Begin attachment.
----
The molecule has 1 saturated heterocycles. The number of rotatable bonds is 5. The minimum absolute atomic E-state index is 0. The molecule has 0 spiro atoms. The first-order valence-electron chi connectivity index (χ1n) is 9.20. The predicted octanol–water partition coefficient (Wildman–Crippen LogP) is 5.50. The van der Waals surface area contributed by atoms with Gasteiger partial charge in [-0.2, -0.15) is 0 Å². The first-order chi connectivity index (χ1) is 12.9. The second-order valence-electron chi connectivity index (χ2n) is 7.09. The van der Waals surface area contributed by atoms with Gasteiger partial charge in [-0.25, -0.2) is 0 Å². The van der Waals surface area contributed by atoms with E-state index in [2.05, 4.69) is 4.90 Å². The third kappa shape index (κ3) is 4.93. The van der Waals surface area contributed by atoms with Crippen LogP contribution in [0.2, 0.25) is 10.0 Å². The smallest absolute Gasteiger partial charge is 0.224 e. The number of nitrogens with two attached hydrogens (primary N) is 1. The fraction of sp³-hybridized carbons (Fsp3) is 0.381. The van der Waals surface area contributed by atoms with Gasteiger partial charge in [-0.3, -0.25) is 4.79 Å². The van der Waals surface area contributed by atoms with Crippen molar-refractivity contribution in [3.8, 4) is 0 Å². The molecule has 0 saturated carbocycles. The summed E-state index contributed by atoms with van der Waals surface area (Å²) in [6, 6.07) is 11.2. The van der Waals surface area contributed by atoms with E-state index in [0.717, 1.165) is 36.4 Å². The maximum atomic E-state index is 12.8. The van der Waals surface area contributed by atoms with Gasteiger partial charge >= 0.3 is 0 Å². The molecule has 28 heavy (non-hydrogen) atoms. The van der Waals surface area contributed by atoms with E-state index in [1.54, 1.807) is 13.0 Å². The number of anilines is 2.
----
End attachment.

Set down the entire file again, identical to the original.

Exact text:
The molecule has 1 saturated heterocycles. The number of rotatable bonds is 5. The minimum absolute atomic E-state index is 0. The molecule has 0 spiro atoms. The first-order valence-electron chi connectivity index (χ1n) is 9.20. The predicted octanol–water partition coefficient (Wildman–Crippen LogP) is 5.50. The van der Waals surface area contributed by atoms with Gasteiger partial charge in [-0.2, -0.15) is 0 Å². The first-order chi connectivity index (χ1) is 12.9. The second-order valence-electron chi connectivity index (χ2n) is 7.09. The van der Waals surface area contributed by atoms with Gasteiger partial charge in [-0.25, -0.2) is 0 Å². The van der Waals surface area contributed by atoms with E-state index in [2.05, 4.69) is 4.90 Å². The third kappa shape index (κ3) is 4.93. The van der Waals surface area contributed by atoms with Crippen LogP contribution in [0.2, 0.25) is 10.0 Å². The smallest absolute Gasteiger partial charge is 0.224 e. The number of nitrogens with two attached hydrogens (primary N) is 1. The fraction of sp³-hybridized carbons (Fsp3) is 0.381. The van der Waals surface area contributed by atoms with Gasteiger partial charge in [-0.3, -0.25) is 4.79 Å². The van der Waals surface area contributed by atoms with Crippen molar-refractivity contribution in [3.8, 4) is 0 Å². The molecule has 0 saturated carbocycles. The summed E-state index contributed by atoms with van der Waals surface area (Å²) in [6, 6.07) is 11.2. The van der Waals surface area contributed by atoms with E-state index in [0.717, 1.165) is 36.4 Å². The maximum atomic E-state index is 12.8. The van der Waals surface area contributed by atoms with Gasteiger partial charge >= 0.3 is 0 Å². The molecule has 28 heavy (non-hydrogen) atoms. The van der Waals surface area contributed by atoms with E-state index in [1.54, 1.807) is 13.0 Å². The number of anilines is 2.